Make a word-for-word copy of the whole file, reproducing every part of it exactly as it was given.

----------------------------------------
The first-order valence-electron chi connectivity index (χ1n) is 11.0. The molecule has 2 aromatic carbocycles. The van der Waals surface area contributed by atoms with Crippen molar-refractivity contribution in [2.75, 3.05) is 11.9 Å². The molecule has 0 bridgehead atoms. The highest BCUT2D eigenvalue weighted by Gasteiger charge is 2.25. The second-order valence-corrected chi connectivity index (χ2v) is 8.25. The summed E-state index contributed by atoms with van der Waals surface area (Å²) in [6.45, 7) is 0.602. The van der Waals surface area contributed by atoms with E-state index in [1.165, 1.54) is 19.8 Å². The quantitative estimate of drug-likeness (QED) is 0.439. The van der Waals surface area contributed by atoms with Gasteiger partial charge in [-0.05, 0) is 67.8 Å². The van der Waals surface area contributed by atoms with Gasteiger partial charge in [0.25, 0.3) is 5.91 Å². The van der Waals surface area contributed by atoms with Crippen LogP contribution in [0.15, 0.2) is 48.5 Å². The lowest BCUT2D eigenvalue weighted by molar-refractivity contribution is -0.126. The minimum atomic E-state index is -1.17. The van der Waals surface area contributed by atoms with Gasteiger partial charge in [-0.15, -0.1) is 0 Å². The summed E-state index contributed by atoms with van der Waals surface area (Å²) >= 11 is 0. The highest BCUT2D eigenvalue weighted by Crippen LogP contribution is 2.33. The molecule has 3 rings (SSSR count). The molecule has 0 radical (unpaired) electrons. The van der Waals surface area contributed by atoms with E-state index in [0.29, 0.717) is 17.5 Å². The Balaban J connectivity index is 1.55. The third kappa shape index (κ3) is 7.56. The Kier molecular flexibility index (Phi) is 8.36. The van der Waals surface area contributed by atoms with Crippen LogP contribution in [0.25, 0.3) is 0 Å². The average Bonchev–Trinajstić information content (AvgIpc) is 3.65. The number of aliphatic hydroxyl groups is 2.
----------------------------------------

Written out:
The first-order valence-electron chi connectivity index (χ1n) is 11.0. The molecule has 2 aromatic carbocycles. The van der Waals surface area contributed by atoms with Crippen molar-refractivity contribution in [2.75, 3.05) is 11.9 Å². The molecule has 0 bridgehead atoms. The highest BCUT2D eigenvalue weighted by Gasteiger charge is 2.25. The second-order valence-corrected chi connectivity index (χ2v) is 8.25. The summed E-state index contributed by atoms with van der Waals surface area (Å²) in [6.45, 7) is 0.602. The van der Waals surface area contributed by atoms with E-state index in [1.165, 1.54) is 19.8 Å². The quantitative estimate of drug-likeness (QED) is 0.439. The van der Waals surface area contributed by atoms with Gasteiger partial charge in [-0.05, 0) is 67.8 Å². The van der Waals surface area contributed by atoms with Gasteiger partial charge in [0.25, 0.3) is 5.91 Å². The van der Waals surface area contributed by atoms with Crippen LogP contribution in [0.15, 0.2) is 48.5 Å². The lowest BCUT2D eigenvalue weighted by molar-refractivity contribution is -0.126. The minimum atomic E-state index is -1.17. The van der Waals surface area contributed by atoms with Gasteiger partial charge in [-0.15, -0.1) is 0 Å². The summed E-state index contributed by atoms with van der Waals surface area (Å²) >= 11 is 0. The highest BCUT2D eigenvalue weighted by Crippen LogP contribution is 2.33. The molecule has 3 rings (SSSR count). The molecule has 0 radical (unpaired) electrons. The van der Waals surface area contributed by atoms with E-state index in [0.29, 0.717) is 17.5 Å². The Balaban J connectivity index is 1.55. The third kappa shape index (κ3) is 7.56. The Kier molecular flexibility index (Phi) is 8.36. The van der Waals surface area contributed by atoms with Crippen LogP contribution in [0.25, 0.3) is 0 Å². The average Bonchev–Trinajstić information content (AvgIpc) is 3.65. The number of aliphatic hydroxyl groups is 2.